Who fears to speak of Russia 2018

Russian football is at an all-time low, with a June FIFA ranking of 63rd.

The removal of Don Fabio Capello and arrival of Leonid Slutsky was supposed to herald a new dawn, or at least, building for Russia 2018 and a first foray past the Group Stage.

With Russia-related scandals constantly emerging, more than a few are hoping the trend of sports event removal from Russia might keep going and FIFA cave to unending Anglo-American pressure.

Far better to be stripped than humiliated in front of furious home fans.

There is genuine fear that Russia 2018 could be more devastating for the country than another currency collapse. Have we hit rock bottom? How did we get here? And is it really as bad as all that?

FIFA ranking free fall

Eleven years ago Russia were 3rd in the World. Since FIFA began their rankings the country has an average ranking of 20th, however this tells only part of the story. There have been two drops before now, both occurred as ‘Golden Generations’ ended, though neither have been as severe and inopportune.

As the USSR broke up, Russia gathered the best footballers and built on an already solid base. Allowing players to move abroad meant they were improving their bank balances and abilities. Bringing it all together they peaked in the mid-90s, qualifying for the ’94 World Cup and ’96 European Championships respectively.

While the National teams were competitive, Russian clubs were in chaos and the youth development system was DOA at the dawn of the 21st Century.

The 2000’s saw the country recover domestically after financial collapse and only after Russian clubs began to invest in development did the National Team catch fire. The youth legacy of the Soviet Union delivered its final load.

The exciting, attacking football played by Guus Hiddink’s side in qualifying at the UEFA 2008 European Championship was the second high point.

Household names were made of Andrey Arshavin, Roman Pavlyuchenko, Igor Akinfeev and Aleksandr Kerzhakov, though they never kicked on.

Russia had never been lower than 40th before last year’s 56th. Now 63rd, new depth is being plumbed and it might not be rock bottom yet.

Homebirds United – Where it went wrong

At the 2017 Confederations Cup Russia were the only team with a 100% home-based side. Now this was conflated by some less familiar with the situation to bolster the “Russian National Team doping” narrative.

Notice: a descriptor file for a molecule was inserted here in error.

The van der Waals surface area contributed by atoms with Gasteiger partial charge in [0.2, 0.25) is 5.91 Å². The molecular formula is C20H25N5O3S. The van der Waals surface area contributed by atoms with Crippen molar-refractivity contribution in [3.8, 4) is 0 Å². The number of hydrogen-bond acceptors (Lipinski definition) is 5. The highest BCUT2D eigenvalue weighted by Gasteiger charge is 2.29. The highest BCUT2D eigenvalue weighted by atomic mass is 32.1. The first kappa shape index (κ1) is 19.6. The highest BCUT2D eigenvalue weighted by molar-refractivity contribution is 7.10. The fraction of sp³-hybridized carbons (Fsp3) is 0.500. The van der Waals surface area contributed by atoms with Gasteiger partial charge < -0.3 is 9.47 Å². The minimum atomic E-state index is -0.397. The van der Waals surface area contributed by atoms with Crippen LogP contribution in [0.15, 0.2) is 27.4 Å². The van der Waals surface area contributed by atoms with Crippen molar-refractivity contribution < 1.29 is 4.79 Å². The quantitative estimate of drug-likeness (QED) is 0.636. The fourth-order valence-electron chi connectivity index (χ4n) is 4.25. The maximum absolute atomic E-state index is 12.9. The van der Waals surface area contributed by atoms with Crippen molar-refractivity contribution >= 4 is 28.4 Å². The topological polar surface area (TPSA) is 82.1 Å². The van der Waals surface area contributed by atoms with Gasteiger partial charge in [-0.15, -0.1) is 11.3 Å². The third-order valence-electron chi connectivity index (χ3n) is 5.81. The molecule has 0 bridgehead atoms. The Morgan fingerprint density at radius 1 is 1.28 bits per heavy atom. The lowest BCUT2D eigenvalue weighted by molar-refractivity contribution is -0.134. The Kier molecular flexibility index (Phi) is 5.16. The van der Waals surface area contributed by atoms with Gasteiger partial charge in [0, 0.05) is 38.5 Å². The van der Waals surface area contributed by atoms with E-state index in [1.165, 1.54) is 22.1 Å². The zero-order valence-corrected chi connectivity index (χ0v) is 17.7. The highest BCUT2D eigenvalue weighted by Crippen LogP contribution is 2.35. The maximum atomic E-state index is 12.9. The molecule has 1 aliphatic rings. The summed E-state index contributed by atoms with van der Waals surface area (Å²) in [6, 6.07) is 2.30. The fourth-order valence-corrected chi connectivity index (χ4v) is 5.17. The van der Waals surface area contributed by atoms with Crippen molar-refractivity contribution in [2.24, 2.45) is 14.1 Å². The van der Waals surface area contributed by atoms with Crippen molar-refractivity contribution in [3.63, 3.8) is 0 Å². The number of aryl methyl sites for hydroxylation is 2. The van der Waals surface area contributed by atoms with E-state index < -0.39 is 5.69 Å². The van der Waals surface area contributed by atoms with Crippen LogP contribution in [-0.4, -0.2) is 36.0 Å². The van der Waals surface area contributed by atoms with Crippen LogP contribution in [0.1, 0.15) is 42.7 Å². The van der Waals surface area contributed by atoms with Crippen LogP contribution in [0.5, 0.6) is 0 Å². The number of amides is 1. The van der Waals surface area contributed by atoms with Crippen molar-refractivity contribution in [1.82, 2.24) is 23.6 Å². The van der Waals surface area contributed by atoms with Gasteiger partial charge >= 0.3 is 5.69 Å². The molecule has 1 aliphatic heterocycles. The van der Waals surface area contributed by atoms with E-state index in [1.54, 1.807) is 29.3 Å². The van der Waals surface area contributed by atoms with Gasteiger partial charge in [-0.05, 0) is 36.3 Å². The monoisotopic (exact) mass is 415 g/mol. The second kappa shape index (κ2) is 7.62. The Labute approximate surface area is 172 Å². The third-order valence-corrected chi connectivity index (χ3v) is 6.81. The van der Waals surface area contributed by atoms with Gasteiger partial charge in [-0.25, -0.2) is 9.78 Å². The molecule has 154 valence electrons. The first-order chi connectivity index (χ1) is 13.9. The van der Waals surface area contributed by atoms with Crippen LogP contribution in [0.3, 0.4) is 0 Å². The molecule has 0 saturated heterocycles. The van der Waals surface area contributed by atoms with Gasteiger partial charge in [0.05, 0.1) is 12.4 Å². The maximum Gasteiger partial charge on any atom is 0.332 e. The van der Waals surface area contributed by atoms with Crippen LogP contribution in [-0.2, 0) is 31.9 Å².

However, a short read of material (in English) about Russian football and it’s obvious that Russian players prefer to be at home than having to struggle abroad.

I’ve addressed this many times and the current squad do have players capable of making a living abroad, though certainly not in any of the top tier divisions.

This fact is at odds with the situation twenty years ago and is a major factor in the nation’s fall from footballing grace before Russia 2018.

Yes there are many issues from poor youth development, corruption, poor player welfare and that’s only the start. Some of the same problems exist in Ireland, Northern Ireland and worse in Bosnia and Croatia.

Yet their national teams are 29th, 22nd, 30th and 15th respectively. Ireland had no home-based players in the last squad, Northern Ireland and Bosnia one apiece, Croatia had 4.

All nations had players from the top four leagues in Europe – Spain, Italy, Germany and England. Russia 2018 is less than a year away and barring a miracle, there will be no Russian player playing for a top flight club before the World Cup kicks off.

Ever decreasing pools of talent

The history of Russian squads at major Championships – I’ll begin in 1994, as the 1992 UEFA European Championship side was a hangover from the USSR and called the ‘Commonwealth of Independent States’.

In any case, they finished bottom of their group, drawing with reigning champs Holland and 1990 World Cup winners Germany, before managing to lose 3-0 to Scotland.

At World Cup ’94, twelve of 22 plied their trade abroad (Portugal, Germany, England, Spain, France), including current head coach Stanislav Cherchesov then with Dynamo Dresden.